I met Hilary Weaver shortly afterward—another feminist role model. She invited me to Mizzou’s Vagina Monologues, and I learned about the struggles of women and the battles we (and our bodies) encounter every day.

Along the way I read stats, learned about Tatyana Fazlalizadeh’s street art project, and about artists such as Judy Chicago and Frida Kahlo in art history class. I formed my own ideas about street harassment when it happened to me for the first time. I took my first gender studies class abroad, and learned about the skewed representation of women in media.

I met Alicia Tan, Celia Ampel and Mary Kay Blakely. I read this article about motherhood, and this article about the term ‘feminism,’ and this one about abortion clinics closing in Texas. I listened to Chimamanda Ngozi Adichie’s entire TED Talk when that one Beyoncé song came out. As I got older, women’s issues became real to me; this is our lives they’re talking about.

By the time I registered for the Women’s Leadership Conference at Mizzou, I was educated enough to contribute to discussions. Subjects such as the wage gap and sexual harassment at work were talked about openly, and so were their possible solutions. Ann Friedman and Aminatou Sow were guest speakers there. Afterward, I spent hours online creeping their work.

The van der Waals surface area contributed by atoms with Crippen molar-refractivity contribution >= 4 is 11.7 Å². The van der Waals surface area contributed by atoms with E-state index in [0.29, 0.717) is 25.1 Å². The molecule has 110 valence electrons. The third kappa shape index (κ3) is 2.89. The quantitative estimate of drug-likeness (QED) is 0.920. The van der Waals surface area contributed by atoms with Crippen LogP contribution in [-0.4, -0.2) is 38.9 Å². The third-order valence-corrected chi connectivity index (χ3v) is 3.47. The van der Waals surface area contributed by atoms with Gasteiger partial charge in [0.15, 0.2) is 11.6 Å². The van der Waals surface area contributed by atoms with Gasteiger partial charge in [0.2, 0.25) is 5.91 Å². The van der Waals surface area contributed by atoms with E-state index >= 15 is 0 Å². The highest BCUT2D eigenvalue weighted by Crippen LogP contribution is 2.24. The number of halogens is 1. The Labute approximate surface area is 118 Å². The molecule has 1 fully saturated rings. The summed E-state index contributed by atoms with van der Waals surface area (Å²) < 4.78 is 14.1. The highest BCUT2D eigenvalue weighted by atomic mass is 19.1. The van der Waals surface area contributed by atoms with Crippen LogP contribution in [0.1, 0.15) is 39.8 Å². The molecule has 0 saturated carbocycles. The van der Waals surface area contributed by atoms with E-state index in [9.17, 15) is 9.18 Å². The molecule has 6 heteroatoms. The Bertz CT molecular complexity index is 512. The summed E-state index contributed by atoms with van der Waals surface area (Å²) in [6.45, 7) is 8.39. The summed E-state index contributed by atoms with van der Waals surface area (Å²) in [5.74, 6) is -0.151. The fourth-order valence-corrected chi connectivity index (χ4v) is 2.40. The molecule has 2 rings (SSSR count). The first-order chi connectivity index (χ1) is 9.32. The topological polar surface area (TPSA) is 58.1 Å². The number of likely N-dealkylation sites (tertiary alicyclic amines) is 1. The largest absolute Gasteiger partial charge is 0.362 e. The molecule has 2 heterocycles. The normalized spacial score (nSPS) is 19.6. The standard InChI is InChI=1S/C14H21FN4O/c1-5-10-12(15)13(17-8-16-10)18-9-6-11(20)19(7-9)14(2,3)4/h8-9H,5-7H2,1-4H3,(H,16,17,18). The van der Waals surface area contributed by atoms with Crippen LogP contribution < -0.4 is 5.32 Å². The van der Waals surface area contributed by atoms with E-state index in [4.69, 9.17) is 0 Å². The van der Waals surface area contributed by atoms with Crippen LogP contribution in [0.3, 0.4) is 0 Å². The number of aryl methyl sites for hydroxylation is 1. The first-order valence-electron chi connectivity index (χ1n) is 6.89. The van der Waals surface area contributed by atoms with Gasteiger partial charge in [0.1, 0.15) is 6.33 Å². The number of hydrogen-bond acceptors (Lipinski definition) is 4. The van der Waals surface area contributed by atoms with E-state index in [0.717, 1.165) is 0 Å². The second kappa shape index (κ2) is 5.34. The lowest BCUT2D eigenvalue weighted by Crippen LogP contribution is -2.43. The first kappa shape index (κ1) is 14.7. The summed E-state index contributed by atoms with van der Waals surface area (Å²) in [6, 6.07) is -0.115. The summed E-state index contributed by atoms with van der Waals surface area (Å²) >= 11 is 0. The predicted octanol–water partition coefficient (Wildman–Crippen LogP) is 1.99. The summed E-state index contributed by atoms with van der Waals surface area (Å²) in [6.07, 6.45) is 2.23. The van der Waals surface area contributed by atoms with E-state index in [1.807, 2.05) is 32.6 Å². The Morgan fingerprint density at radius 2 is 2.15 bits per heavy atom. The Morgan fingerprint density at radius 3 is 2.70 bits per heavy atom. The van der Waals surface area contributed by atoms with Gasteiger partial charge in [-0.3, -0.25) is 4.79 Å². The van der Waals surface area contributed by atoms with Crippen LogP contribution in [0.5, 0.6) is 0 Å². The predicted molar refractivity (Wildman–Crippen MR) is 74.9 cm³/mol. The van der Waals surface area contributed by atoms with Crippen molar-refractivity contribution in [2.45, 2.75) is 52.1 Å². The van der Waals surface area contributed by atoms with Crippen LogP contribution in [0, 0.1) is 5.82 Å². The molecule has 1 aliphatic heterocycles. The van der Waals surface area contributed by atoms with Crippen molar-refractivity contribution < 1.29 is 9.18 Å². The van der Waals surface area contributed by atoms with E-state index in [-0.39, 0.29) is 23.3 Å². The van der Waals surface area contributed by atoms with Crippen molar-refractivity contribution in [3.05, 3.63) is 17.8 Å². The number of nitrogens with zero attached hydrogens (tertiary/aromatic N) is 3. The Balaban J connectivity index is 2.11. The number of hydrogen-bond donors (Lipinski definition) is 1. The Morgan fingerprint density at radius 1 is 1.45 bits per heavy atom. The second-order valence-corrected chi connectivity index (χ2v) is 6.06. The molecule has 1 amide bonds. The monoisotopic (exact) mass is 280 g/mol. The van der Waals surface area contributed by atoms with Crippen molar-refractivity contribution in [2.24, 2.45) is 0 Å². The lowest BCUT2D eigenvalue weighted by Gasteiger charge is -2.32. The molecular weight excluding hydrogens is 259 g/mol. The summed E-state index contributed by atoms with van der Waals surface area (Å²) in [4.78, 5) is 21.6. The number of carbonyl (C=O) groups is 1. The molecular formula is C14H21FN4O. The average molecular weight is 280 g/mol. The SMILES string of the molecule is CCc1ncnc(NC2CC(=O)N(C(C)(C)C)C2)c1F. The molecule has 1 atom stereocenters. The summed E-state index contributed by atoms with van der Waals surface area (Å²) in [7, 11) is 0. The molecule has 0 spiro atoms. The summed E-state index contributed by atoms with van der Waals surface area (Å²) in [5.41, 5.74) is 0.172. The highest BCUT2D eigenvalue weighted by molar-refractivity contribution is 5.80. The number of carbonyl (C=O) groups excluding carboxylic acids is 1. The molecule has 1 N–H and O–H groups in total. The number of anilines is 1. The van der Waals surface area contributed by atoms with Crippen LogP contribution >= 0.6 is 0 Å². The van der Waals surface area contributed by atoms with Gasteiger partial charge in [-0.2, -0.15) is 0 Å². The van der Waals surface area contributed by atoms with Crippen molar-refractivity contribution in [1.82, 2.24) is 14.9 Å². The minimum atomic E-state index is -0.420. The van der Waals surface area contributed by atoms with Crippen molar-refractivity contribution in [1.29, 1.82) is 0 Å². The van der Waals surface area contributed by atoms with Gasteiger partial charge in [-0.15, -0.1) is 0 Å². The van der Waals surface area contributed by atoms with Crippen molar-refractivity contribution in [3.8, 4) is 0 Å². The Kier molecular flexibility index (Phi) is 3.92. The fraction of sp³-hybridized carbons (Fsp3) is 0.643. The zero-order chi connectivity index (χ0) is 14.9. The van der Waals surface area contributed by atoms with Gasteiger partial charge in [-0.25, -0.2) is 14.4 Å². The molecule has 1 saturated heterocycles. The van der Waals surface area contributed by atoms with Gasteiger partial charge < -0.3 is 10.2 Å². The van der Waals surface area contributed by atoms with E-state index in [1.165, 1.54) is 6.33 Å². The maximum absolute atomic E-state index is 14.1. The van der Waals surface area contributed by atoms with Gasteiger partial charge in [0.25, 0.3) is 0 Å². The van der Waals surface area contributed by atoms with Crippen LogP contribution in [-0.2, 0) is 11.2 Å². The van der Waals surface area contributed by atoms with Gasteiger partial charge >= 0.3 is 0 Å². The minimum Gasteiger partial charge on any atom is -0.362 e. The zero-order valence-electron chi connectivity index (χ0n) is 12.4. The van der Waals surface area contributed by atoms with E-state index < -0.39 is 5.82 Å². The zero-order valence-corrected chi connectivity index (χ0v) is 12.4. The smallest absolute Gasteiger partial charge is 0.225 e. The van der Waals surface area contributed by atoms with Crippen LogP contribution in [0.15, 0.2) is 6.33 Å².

I was inspired. The conference was my shining moment of realization—my pivotal point. My climax.

Stage Three – Transformation

Now, I am a feminist.

A few months ago, shortly before my college graduation, I looked up the “Jane Eyre” article. I read it and cringed. God. I can’t believe I wrote that.

But I’m living proof that the difference between damaging ignorance and productive activism is education.

Yesterday, I got a call from my friend Katie*, who’s an intern at a consulting firm. A few weeks ago, she missed a deadline. She’d agreed to go to a fellow intern’s house for dinner. She worked in her hotel room until it was time to leave, popped over to the friend’s house for a quick bite, and was back at her computer two hours later, but the next day her report was late.

Her manager called her into his office to express his displeasure that she’d chosen to “hang out with her friend, go on a shopping spree and have a sleepover” instead of getting shit done. He falsely assumed, based on his internalized female stereotypes, that she’d wasted the entire evening gossiping and chirping with another woman.

He could use some education.